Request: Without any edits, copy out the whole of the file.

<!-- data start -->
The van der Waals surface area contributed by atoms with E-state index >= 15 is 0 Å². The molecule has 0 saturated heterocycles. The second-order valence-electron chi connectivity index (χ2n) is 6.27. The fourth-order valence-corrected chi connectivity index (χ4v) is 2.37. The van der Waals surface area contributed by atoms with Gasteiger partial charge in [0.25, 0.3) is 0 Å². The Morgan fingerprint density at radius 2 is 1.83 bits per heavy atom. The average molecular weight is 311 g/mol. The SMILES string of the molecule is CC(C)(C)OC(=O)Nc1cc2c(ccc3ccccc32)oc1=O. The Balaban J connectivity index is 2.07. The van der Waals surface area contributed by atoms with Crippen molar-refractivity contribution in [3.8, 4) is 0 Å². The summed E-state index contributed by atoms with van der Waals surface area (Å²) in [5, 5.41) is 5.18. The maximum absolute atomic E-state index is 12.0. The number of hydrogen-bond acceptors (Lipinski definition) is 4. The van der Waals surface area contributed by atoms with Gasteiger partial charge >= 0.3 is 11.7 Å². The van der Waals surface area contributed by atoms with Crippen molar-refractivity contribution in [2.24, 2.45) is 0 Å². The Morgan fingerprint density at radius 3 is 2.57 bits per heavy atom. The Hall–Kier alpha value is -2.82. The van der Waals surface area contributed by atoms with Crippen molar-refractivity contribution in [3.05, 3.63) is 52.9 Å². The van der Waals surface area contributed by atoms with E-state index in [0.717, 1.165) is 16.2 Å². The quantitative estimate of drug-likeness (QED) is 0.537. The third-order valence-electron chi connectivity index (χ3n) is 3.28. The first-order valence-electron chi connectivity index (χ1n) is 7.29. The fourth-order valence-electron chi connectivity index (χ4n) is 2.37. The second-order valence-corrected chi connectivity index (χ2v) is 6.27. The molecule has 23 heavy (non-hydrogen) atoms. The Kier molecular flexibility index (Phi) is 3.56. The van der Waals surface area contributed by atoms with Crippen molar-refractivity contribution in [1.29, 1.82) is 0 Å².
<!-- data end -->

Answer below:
The van der Waals surface area contributed by atoms with E-state index >= 15 is 0 Å². The molecule has 0 saturated heterocycles. The second-order valence-electron chi connectivity index (χ2n) is 6.27. The fourth-order valence-corrected chi connectivity index (χ4v) is 2.37. The van der Waals surface area contributed by atoms with Gasteiger partial charge in [0.25, 0.3) is 0 Å². The Morgan fingerprint density at radius 2 is 1.83 bits per heavy atom. The average molecular weight is 311 g/mol. The SMILES string of the molecule is CC(C)(C)OC(=O)Nc1cc2c(ccc3ccccc32)oc1=O. The Balaban J connectivity index is 2.07. The van der Waals surface area contributed by atoms with Crippen molar-refractivity contribution in [3.8, 4) is 0 Å². The summed E-state index contributed by atoms with van der Waals surface area (Å²) in [5, 5.41) is 5.18. The maximum absolute atomic E-state index is 12.0. The number of hydrogen-bond acceptors (Lipinski definition) is 4. The van der Waals surface area contributed by atoms with Gasteiger partial charge >= 0.3 is 11.7 Å². The van der Waals surface area contributed by atoms with Crippen molar-refractivity contribution in [2.24, 2.45) is 0 Å². The Morgan fingerprint density at radius 3 is 2.57 bits per heavy atom. The Hall–Kier alpha value is -2.82. The van der Waals surface area contributed by atoms with Crippen molar-refractivity contribution in [3.05, 3.63) is 52.9 Å². The van der Waals surface area contributed by atoms with E-state index in [0.717, 1.165) is 16.2 Å². The quantitative estimate of drug-likeness (QED) is 0.537. The third-order valence-electron chi connectivity index (χ3n) is 3.28. The first-order valence-electron chi connectivity index (χ1n) is 7.29. The fourth-order valence-electron chi connectivity index (χ4n) is 2.37. The second-order valence-corrected chi connectivity index (χ2v) is 6.27. The molecule has 23 heavy (non-hydrogen) atoms. The Kier molecular flexibility index (Phi) is 3.56. The van der Waals surface area contributed by atoms with Crippen molar-refractivity contribution in [1.29, 1.82) is 0 Å².